A oneway ANCOVA comparing the arts majors on trials in arrays with landmarks, and controlling for age, revealed no significant difference in the arts majors’ performance (F(4,74)=1.87, p>.1 n.s.) and no significant effect of age (F(1,74)=3.05, p>.08, n.s.).
A oneway ANOVA comparing music and dance majors to all other majors on trials in arrays with landmarks revealed that music and dance majors outperformed all of the other majors (F(1,78)=5.41, p=.023). A oneway ANCOVA comparing the arts majors on trials in arrays without landmarks revealed no significant effects of either arts major (F(4,74)<1, p>.6 n.s.) or age (F(1,74)<1, p>.9 n.s.). A oneway ANOVA comparing music and dance majors to all other majors on trials in arrays without landmarks revealed no significant difference between the two groups (F(1,78)=1.43, p>.2 n.s.).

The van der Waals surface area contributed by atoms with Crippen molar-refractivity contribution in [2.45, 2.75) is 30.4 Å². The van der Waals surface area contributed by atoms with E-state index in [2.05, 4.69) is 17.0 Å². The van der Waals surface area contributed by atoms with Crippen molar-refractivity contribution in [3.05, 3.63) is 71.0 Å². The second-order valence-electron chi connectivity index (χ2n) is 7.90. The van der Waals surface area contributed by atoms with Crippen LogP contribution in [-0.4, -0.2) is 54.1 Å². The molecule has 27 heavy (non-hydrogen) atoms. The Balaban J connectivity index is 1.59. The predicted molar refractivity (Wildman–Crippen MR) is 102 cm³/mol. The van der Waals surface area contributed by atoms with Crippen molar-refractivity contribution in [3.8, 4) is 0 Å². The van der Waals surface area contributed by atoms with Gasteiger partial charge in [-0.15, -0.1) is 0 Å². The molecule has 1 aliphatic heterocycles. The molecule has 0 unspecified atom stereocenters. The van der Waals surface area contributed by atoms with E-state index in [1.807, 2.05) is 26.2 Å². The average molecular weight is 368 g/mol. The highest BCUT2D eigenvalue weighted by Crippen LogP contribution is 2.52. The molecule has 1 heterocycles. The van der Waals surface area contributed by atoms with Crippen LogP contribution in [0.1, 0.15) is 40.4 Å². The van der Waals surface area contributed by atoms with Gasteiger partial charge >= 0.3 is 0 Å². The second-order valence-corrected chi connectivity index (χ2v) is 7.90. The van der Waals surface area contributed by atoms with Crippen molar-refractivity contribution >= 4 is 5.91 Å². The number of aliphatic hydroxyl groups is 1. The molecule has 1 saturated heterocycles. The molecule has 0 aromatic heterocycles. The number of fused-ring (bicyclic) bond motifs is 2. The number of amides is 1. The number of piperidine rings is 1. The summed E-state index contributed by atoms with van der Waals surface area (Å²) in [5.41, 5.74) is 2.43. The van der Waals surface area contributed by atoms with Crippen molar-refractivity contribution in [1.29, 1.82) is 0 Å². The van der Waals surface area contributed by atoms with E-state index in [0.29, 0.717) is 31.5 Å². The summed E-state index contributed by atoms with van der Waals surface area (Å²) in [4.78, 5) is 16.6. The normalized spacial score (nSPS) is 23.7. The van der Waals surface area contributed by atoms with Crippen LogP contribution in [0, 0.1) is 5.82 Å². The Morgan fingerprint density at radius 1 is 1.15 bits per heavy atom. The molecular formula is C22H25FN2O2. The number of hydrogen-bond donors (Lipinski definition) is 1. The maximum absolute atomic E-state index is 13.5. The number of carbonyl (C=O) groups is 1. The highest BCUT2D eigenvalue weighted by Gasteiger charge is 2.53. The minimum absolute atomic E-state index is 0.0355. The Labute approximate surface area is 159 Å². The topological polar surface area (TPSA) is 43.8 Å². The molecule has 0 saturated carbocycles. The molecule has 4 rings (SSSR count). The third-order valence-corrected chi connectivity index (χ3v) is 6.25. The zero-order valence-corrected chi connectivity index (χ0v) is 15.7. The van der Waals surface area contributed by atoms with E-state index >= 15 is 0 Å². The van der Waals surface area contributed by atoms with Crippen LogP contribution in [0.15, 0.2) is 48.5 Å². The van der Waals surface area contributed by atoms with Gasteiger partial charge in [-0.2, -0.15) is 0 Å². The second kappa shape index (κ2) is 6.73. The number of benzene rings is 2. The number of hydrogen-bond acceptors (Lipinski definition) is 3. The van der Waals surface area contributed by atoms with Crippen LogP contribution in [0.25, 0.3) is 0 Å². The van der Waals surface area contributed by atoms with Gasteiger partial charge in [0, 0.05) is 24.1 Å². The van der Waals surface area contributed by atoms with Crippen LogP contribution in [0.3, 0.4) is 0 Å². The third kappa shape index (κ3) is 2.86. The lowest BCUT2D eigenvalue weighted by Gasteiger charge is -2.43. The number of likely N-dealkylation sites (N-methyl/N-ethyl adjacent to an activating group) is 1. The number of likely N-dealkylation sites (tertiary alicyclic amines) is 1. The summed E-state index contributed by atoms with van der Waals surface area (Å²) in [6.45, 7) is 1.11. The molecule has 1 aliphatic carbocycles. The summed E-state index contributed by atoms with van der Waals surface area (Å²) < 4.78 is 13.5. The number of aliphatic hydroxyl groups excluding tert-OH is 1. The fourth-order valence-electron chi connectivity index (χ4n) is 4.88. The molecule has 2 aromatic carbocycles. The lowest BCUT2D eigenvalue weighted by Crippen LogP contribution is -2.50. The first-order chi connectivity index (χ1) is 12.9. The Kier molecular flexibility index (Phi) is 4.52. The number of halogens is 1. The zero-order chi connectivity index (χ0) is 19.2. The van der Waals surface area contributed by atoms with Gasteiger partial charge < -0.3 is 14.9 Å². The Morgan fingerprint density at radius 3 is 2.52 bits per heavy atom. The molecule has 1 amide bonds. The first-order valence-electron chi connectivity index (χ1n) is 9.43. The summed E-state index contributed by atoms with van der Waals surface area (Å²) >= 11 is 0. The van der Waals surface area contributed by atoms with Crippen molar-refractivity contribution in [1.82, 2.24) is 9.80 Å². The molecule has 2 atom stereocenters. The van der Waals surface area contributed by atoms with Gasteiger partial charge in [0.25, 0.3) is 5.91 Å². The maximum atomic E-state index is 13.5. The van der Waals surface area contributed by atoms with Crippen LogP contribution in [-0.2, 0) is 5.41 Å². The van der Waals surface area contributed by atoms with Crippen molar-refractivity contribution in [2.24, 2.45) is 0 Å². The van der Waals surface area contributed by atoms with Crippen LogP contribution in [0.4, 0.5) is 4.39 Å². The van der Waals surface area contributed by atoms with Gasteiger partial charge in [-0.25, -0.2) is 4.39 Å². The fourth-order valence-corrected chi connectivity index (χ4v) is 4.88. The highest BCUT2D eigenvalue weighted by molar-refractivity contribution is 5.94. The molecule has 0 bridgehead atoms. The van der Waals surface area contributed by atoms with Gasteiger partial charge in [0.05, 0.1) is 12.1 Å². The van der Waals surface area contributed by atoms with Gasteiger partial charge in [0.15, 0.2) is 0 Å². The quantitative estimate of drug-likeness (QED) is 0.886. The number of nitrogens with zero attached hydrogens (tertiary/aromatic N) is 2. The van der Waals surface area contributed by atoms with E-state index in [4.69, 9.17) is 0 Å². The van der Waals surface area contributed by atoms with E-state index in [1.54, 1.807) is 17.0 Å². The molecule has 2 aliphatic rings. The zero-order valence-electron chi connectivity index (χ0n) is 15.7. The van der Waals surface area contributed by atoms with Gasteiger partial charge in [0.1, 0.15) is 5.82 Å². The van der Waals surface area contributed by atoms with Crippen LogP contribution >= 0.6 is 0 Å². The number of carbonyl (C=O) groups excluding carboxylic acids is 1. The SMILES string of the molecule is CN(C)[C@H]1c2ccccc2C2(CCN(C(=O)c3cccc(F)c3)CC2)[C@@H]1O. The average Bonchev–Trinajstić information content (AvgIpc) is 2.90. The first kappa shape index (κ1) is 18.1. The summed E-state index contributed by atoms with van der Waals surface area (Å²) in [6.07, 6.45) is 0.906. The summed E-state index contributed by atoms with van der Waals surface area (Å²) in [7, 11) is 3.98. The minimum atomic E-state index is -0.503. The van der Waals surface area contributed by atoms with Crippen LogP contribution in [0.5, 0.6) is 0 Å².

The hierarchical regression analyses of overall task performance showed that none of the training amounts or demographic variables was a significant predictor of performance on the map task (Rsquare=.03, deltaRsquare=.085, 1st step of model p>.5, 2nd step of model p>.3). Similar negative findings come from regression analyses of performance on trials with a landmark (Rsquare=.079, deltaRsquare=.159, 1st step of model p=.098, 2nd step p>.3) and trials without a landmark. (Rsquare=.027, deltaRsquare=.074, 1st step of model p>.5, 2nd step of model p>.4).


Figure 4f. Geometric map performance by high school students in differing arts disciplines. 
Summary